“Encryption Capitalism” – A Mellon Digital Humanities Conversation with Jeffrey West Kirkwood

The talk addresses a core shift in the relationship between meaning and value that has occurred in the transition from an industrial to an informational economy. It argues that Bitcoin is a paradigmatic technology for understanding the digital economy’s inversion of industrial era concepts and its invention of new forms of surplus. By exploring the proof-of-work system underlying Bitcoin, I will suggest that it is not simply an outlying case of energy wastage in an otherwise streamlined drive to informational efficiency. Rather, the talk will consider how it challenges the efficiency and optimization narrative at the heart of industrial capitalism, creating a horizon of negative consequences that have yet to be fully realized.

Jeffrey West Kirkwood is an Assistant Professor in the Department of Art History and the Department of Cinema at Binghamton University. He received his PhD from Princeton University and has been a fellow at the Cornell University Society for the Humanities and the International Research Institute for Cultural Technologies and Media Philosophy (IKKM) at the Bauhaus University in Weimar, Germany. His writing has been published in OctoberGrey RoomTexte zur Kunst, Zeitschrift für Medien -und Kulturforschung (ZMK)OSMOSIdiomJacobin, and a number of collected volumes. Most recently, he is the editor of a special issue of Critical Inquiry on “Surplus Data” along with co-editors Patrick Jagoda, Orit Halpern, and Leif Weatherby, and his article on the implications of blockchain technologies is forthcoming in that same issue. In 2018 he co-edited and co-wrote the introduction to the first English-language translation of Ernst Kapp’s Elements of a Philosophy of Technology for the University of Minnesota Press’s Posthumanities series and his book Endless Intervals: Cinema, Psychology, and Semiotechnics around 1900 is also forthcoming with Minnesota in 2022. 

“Biodesign” – A Mellon Digital Humanities Conversation with Orkan Telhan

Telhan’s talk was centered on biological design—an emerging field—that is aiming to bring together different perspectives from design, life sciences, engineering, and the humanities.

Telhan holds a PhD in Design and Computation from MIT’s Department of Architecture. His individual and collaborative work has been exhibited internationally in venues including the Istanbul Biennial, Philadelphia Museum of Art, Milano Design Week, Architectural Association, the New Museum of Contemporary Art, among other places. Telhan is also a co-founder of Biorealize, a biotechnology company specialized in building next generation tools that makes it easier to design biology.

Link to Telhan’s work: https://www.orkantelhan.com/.

He wanted the audience to read: what biodesign means to me.

Anna Ania Michas

Education: MA University of Rochester, History; Andrew W. Mellon Advanced Residency Program in Photograph Conservation, Image Permanence Institute, Rochester Institute of Technology, and George Eastman Museum, Rochester, NY; Postgraduate Study in Culture Management, Warsaw School of Economics, Warsaw, Poland; MA, Nicholas Copernicus University, Torun, Poland, Conservation and Restoration of Art.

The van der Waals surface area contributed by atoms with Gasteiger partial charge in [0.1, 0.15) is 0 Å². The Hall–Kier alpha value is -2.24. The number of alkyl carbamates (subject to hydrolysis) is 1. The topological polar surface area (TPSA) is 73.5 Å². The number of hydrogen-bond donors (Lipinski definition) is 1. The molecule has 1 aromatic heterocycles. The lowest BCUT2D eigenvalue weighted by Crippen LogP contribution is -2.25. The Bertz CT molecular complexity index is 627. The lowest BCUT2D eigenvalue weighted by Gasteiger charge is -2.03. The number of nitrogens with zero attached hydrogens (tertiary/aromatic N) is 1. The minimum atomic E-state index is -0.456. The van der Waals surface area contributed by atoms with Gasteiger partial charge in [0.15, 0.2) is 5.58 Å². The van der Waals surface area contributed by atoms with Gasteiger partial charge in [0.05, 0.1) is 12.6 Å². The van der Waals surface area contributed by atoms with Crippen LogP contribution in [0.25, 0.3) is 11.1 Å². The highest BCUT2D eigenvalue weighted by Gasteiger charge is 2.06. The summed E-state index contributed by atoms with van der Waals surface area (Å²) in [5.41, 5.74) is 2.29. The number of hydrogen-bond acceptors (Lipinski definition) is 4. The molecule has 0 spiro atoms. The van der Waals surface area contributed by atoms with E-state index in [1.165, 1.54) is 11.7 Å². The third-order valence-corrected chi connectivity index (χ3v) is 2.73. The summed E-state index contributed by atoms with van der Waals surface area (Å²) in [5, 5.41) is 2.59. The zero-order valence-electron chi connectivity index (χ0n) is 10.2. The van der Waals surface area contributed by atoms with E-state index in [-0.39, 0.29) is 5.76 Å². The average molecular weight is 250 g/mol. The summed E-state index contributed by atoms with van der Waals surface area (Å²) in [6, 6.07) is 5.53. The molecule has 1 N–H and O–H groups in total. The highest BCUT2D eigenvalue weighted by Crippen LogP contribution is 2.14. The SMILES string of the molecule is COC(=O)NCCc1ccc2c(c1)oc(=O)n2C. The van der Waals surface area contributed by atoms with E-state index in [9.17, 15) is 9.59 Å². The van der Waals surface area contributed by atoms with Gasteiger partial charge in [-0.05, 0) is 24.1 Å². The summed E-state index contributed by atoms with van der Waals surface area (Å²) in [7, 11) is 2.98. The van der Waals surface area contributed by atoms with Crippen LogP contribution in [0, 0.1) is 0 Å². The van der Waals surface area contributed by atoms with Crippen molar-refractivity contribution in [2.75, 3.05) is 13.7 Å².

Bio: Ania Michas is a sixth-year PhD student in the Department of History and Graduate Program in Visual and Cultural Studies at the University of Rochester.

Ania’s studies include modern European history and the democratization of art enabled by photography. Her dissertation examines the use of postcards by women as a tool for their emancipation and explores the role that postcards played in the development of feminist ideas. She is interested in how postcards served democracy as a “common experience” of communication and collecting.

By incorporating DH methods into her research, she hopes to reveal commonalities and outliers in the collections with which she works and to tie the stories of her dissertation more closely together.

Why We Need Digital Collections

Drs. Edwin Klijn, Project Manager, at the Institute for
War, Holocaust and Genocide Studies in Amsterdam,
the Netherlands

Edwin Klijn specializes in electronic publishing, digitalization, web development, automated text recognition, linked data, project management, and the NSB (National Socialist Movement in the Netherlands).

He has published on mass digitization, image banks and the preservation and digitization of photo and audiovisual collections. In addition, he wrote in a personal capacity, together with Robin te Slaa, De NSB. Origin and rise of the National Socialist Movement 1931-1935 (Amsterdam 2009) nominated for the Libris History Prize 2010. The follow-up of this publication will be published in the spring of 2021.

Edwin’s recent projects include: TRIADO, Tribunal Archives as Digital Research Facilities; and War Lives winner of GLAMi Awards 2020 in category: Exhibition or Collection Extension: Web; see for jury report.

For years the raw materials for historians have been analogue collections hidden in vaults of archival institutions. Digitization, linked data and artificial intelligence technology have revolutionized the accessibility of cultural heritage collections, radically changing the work methods of historians. Edwin has been involved in digitization of heritage collections since 2001. He is interested in highlighting some of the new opportunities, but also the challenges of opening up historical collections online for scholars and the general public.